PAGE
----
Hostname: page-component-848d4c4894-m9kch Total loading time: 0 Render date: 2024-05-26T13:18:44.236Z Has data issue: false hasContentIssue false


Published online by Cambridge University Press:  01 September 1999

Arthur Ripstein
University of Toronto


Like many of you, I have a neighbor with an excitable car alarm. It goes off if someone drives by at just the right speed, if the humidity is right, or if a large insect lands on the hood. Worse, it seems most sensitive at night. (Perhaps that’s just when he parks in front of my house.) I’d like to do something about it, to preempt it before it preempts another night of sleep. One possibility, which is beyond my competence, is repairing it myself. Another, which I have so far resisted, is to get out my tool box and remove the offending device. Private law has a kinder and gentler solution: I can get an injunction. Rather than trying to sue my neighbor for minuscule damages each time he wakes me, and waste a huge amount of both of our time in the process, I can enlist the state’s support, and have it act preemptively to prevent him from waking me.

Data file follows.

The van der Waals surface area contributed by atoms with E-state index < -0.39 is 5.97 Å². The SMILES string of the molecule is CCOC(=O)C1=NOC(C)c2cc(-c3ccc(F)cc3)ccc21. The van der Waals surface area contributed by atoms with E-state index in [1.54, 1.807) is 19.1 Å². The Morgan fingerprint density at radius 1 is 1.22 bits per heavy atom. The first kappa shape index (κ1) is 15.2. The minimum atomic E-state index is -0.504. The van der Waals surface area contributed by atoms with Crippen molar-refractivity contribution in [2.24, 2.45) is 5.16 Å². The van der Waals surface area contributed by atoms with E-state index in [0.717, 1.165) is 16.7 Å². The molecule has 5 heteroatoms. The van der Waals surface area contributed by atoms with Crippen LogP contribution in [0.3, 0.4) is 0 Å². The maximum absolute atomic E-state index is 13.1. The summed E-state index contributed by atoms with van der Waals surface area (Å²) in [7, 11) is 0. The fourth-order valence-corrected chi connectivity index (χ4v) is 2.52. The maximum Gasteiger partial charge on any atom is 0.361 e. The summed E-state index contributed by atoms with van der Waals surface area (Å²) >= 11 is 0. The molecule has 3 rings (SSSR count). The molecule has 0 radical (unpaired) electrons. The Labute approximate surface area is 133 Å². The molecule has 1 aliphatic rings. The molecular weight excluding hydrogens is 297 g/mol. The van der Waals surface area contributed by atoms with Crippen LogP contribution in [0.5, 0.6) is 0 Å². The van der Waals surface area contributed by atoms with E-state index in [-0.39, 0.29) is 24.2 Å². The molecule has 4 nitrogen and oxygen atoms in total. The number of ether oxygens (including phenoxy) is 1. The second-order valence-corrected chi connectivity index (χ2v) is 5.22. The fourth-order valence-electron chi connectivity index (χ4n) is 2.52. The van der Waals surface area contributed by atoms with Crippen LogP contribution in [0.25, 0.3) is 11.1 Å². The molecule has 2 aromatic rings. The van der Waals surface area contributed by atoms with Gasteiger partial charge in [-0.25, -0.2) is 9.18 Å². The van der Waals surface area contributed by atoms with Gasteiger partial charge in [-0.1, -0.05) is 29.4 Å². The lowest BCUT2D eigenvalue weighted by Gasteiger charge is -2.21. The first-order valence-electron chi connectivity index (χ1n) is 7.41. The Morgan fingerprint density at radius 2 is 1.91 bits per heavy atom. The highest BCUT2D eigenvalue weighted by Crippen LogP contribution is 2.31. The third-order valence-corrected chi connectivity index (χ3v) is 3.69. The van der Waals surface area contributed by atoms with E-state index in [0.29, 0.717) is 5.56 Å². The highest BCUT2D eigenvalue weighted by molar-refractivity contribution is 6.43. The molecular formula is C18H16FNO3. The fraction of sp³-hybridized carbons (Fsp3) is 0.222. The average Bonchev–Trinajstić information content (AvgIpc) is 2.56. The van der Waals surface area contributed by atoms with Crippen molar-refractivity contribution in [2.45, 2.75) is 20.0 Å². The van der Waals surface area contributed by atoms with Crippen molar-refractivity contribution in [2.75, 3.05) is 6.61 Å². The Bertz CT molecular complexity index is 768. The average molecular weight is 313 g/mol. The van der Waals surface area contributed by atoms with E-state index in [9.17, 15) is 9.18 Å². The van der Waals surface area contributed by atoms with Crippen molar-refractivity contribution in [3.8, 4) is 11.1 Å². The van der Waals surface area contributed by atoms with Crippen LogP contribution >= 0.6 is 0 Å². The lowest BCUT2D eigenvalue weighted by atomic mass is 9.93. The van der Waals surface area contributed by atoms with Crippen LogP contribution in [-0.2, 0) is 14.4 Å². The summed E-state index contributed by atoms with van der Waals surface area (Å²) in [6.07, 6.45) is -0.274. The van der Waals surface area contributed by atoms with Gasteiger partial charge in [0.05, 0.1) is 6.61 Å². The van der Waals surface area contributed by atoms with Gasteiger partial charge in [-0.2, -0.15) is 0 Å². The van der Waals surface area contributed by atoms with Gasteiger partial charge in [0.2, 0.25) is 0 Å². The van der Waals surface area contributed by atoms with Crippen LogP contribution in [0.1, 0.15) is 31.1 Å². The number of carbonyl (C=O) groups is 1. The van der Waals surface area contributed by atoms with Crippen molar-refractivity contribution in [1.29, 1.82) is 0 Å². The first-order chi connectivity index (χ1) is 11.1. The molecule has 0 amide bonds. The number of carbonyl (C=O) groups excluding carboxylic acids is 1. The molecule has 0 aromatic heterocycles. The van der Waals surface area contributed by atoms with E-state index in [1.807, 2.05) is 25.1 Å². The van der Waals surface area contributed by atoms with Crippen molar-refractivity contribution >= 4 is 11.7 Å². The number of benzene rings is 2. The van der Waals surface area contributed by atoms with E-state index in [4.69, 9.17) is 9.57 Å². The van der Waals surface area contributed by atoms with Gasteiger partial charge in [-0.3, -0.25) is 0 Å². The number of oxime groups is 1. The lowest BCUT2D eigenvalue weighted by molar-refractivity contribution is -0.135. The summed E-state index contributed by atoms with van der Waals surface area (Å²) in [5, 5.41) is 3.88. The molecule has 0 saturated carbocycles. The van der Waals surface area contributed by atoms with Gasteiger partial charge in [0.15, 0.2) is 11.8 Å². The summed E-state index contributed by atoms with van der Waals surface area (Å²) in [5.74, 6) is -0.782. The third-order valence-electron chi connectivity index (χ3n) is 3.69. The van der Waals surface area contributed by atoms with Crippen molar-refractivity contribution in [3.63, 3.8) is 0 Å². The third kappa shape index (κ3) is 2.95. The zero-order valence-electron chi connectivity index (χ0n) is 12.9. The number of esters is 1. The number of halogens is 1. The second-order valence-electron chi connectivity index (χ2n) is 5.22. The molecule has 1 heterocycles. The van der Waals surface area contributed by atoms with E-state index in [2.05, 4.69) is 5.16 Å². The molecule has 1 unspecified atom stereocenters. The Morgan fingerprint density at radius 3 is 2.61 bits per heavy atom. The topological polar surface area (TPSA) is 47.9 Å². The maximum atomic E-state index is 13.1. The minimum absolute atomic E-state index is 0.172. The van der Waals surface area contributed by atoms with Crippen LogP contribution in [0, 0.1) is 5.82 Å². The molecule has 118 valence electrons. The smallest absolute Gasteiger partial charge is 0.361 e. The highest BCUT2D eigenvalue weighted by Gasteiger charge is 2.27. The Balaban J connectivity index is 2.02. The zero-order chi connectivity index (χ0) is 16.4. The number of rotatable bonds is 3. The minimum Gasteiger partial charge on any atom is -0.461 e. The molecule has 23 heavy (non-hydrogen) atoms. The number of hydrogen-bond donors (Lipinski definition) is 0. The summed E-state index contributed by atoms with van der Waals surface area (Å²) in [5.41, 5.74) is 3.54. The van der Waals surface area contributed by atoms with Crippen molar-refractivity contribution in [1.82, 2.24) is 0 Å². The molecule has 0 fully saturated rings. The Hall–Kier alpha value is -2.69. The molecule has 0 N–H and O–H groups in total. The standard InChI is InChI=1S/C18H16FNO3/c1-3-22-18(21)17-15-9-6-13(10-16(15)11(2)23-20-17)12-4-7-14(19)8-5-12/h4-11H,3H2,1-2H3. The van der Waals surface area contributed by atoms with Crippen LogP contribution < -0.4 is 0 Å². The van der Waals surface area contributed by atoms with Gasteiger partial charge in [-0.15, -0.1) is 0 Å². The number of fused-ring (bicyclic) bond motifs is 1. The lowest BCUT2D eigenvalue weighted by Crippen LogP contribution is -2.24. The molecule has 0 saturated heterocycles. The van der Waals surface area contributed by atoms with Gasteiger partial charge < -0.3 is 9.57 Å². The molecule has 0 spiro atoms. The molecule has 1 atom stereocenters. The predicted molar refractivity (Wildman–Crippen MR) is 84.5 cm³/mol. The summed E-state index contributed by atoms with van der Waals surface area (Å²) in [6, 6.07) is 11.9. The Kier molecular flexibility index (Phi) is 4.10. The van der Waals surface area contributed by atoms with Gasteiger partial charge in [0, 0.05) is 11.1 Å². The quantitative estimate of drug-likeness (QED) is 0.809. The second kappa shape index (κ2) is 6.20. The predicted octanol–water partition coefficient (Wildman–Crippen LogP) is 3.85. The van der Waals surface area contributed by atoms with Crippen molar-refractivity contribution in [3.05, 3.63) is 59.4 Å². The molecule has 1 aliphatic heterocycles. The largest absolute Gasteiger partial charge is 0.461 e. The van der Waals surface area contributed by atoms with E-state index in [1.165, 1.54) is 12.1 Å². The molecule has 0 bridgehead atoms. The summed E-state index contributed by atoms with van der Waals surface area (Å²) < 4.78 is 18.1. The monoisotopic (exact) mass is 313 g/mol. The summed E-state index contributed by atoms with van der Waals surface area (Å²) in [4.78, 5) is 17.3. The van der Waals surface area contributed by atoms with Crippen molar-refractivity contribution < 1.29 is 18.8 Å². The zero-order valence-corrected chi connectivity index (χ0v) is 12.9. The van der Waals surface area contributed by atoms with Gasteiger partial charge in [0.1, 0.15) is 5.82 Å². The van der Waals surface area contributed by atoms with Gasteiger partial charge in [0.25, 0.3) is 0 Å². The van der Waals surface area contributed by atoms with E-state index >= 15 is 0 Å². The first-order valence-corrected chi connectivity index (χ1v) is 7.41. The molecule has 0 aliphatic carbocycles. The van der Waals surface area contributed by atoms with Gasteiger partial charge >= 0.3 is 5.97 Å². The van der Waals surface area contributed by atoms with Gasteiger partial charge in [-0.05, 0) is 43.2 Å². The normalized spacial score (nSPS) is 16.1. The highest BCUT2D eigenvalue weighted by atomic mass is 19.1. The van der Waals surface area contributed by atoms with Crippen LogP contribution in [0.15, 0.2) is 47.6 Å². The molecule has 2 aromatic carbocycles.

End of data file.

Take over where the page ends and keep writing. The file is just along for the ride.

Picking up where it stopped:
Research Article
© 1999 Cambridge University Press

Access options

Get access to the full version of this content by using one of the access options below. (Log in options will check for institutional or personal access. Content may require purchase if you do not have access.)